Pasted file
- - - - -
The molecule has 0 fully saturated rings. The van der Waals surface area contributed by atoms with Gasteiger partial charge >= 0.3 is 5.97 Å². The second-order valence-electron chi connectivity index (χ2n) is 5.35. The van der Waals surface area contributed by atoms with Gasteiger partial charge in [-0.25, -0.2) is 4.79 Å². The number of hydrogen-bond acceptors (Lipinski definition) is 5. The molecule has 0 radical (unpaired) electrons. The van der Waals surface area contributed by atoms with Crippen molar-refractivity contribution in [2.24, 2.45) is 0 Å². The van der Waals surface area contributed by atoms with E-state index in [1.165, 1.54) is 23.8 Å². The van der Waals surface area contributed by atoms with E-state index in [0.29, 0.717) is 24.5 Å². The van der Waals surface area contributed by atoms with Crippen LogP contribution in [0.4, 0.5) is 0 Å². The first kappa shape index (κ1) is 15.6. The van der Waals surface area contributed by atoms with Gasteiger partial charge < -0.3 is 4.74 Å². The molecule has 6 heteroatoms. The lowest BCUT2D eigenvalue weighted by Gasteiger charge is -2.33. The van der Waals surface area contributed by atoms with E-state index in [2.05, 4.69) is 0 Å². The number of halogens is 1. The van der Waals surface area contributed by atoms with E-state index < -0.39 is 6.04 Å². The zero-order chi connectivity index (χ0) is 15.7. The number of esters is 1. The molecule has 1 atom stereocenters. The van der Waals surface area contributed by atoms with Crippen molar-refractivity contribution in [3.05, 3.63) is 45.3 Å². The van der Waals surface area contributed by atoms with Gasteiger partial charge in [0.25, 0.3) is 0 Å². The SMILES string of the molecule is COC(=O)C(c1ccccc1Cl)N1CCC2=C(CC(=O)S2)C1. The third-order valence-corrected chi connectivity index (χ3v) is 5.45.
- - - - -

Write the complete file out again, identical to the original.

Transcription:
The molecule has 0 fully saturated rings. The van der Waals surface area contributed by atoms with Gasteiger partial charge >= 0.3 is 5.97 Å². The second-order valence-electron chi connectivity index (χ2n) is 5.35. The van der Waals surface area contributed by atoms with Gasteiger partial charge in [-0.25, -0.2) is 4.79 Å². The number of hydrogen-bond acceptors (Lipinski definition) is 5. The molecule has 0 radical (unpaired) electrons. The van der Waals surface area contributed by atoms with Crippen molar-refractivity contribution in [2.24, 2.45) is 0 Å². The van der Waals surface area contributed by atoms with E-state index in [1.165, 1.54) is 23.8 Å². The van der Waals surface area contributed by atoms with E-state index in [0.29, 0.717) is 24.5 Å². The van der Waals surface area contributed by atoms with Crippen LogP contribution in [0.4, 0.5) is 0 Å². The first kappa shape index (κ1) is 15.6. The van der Waals surface area contributed by atoms with Gasteiger partial charge < -0.3 is 4.74 Å². The molecule has 6 heteroatoms. The lowest BCUT2D eigenvalue weighted by Gasteiger charge is -2.33. The van der Waals surface area contributed by atoms with E-state index in [2.05, 4.69) is 0 Å². The number of halogens is 1. The van der Waals surface area contributed by atoms with E-state index < -0.39 is 6.04 Å². The zero-order chi connectivity index (χ0) is 15.7. The number of esters is 1. The molecule has 1 atom stereocenters. The van der Waals surface area contributed by atoms with Crippen molar-refractivity contribution in [3.05, 3.63) is 45.3 Å². The van der Waals surface area contributed by atoms with Gasteiger partial charge in [0.25, 0.3) is 0 Å². The SMILES string of the molecule is COC(=O)C(c1ccccc1Cl)N1CCC2=C(CC(=O)S2)C1. The third-order valence-corrected chi connectivity index (χ3v) is 5.45.